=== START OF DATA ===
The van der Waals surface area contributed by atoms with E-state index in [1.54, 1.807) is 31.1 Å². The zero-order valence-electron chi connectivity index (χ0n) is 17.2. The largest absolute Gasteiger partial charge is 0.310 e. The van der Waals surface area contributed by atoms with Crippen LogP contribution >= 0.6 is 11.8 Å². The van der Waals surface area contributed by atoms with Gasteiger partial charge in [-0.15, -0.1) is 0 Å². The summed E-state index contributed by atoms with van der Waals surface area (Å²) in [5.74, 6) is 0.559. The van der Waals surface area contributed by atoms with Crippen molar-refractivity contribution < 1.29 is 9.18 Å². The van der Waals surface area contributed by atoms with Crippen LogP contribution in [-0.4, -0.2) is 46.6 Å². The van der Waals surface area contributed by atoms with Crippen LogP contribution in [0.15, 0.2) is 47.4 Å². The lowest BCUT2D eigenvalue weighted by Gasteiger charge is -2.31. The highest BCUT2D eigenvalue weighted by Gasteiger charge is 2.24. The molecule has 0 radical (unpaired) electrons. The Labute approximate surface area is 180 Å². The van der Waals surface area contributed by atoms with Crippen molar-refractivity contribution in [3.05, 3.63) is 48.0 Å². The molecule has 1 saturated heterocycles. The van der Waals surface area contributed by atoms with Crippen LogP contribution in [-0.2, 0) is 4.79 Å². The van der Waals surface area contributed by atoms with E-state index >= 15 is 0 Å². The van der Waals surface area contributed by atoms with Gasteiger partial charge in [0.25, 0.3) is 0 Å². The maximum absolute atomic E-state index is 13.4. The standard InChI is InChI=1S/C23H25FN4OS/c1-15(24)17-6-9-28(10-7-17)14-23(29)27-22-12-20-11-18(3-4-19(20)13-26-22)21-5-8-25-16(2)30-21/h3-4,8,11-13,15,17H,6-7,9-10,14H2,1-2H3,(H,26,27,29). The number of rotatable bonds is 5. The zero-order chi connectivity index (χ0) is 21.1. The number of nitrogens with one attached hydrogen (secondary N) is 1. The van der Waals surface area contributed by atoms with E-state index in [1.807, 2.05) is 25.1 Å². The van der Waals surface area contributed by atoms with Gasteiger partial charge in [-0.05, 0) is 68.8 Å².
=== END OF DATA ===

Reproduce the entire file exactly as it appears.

The van der Waals surface area contributed by atoms with E-state index in [1.54, 1.807) is 31.1 Å². The zero-order valence-electron chi connectivity index (χ0n) is 17.2. The largest absolute Gasteiger partial charge is 0.310 e. The van der Waals surface area contributed by atoms with Crippen LogP contribution >= 0.6 is 11.8 Å². The van der Waals surface area contributed by atoms with Gasteiger partial charge in [-0.15, -0.1) is 0 Å². The summed E-state index contributed by atoms with van der Waals surface area (Å²) in [5.74, 6) is 0.559. The van der Waals surface area contributed by atoms with Crippen molar-refractivity contribution < 1.29 is 9.18 Å². The van der Waals surface area contributed by atoms with Crippen LogP contribution in [-0.4, -0.2) is 46.6 Å². The van der Waals surface area contributed by atoms with Crippen LogP contribution in [0.15, 0.2) is 47.4 Å². The lowest BCUT2D eigenvalue weighted by Gasteiger charge is -2.31. The highest BCUT2D eigenvalue weighted by Gasteiger charge is 2.24. The molecule has 0 radical (unpaired) electrons. The Labute approximate surface area is 180 Å². The van der Waals surface area contributed by atoms with Crippen molar-refractivity contribution in [3.05, 3.63) is 48.0 Å². The molecule has 1 saturated heterocycles. The van der Waals surface area contributed by atoms with Crippen LogP contribution in [-0.2, 0) is 4.79 Å². The van der Waals surface area contributed by atoms with E-state index >= 15 is 0 Å². The van der Waals surface area contributed by atoms with Gasteiger partial charge in [0.25, 0.3) is 0 Å². The maximum absolute atomic E-state index is 13.4. The standard InChI is InChI=1S/C23H25FN4OS/c1-15(24)17-6-9-28(10-7-17)14-23(29)27-22-12-20-11-18(3-4-19(20)13-26-22)21-5-8-25-16(2)30-21/h3-4,8,11-13,15,17H,6-7,9-10,14H2,1-2H3,(H,26,27,29). The number of rotatable bonds is 5. The zero-order chi connectivity index (χ0) is 21.1. The number of nitrogens with one attached hydrogen (secondary N) is 1. The van der Waals surface area contributed by atoms with E-state index in [1.807, 2.05) is 25.1 Å². The van der Waals surface area contributed by atoms with Gasteiger partial charge in [-0.05, 0) is 68.8 Å².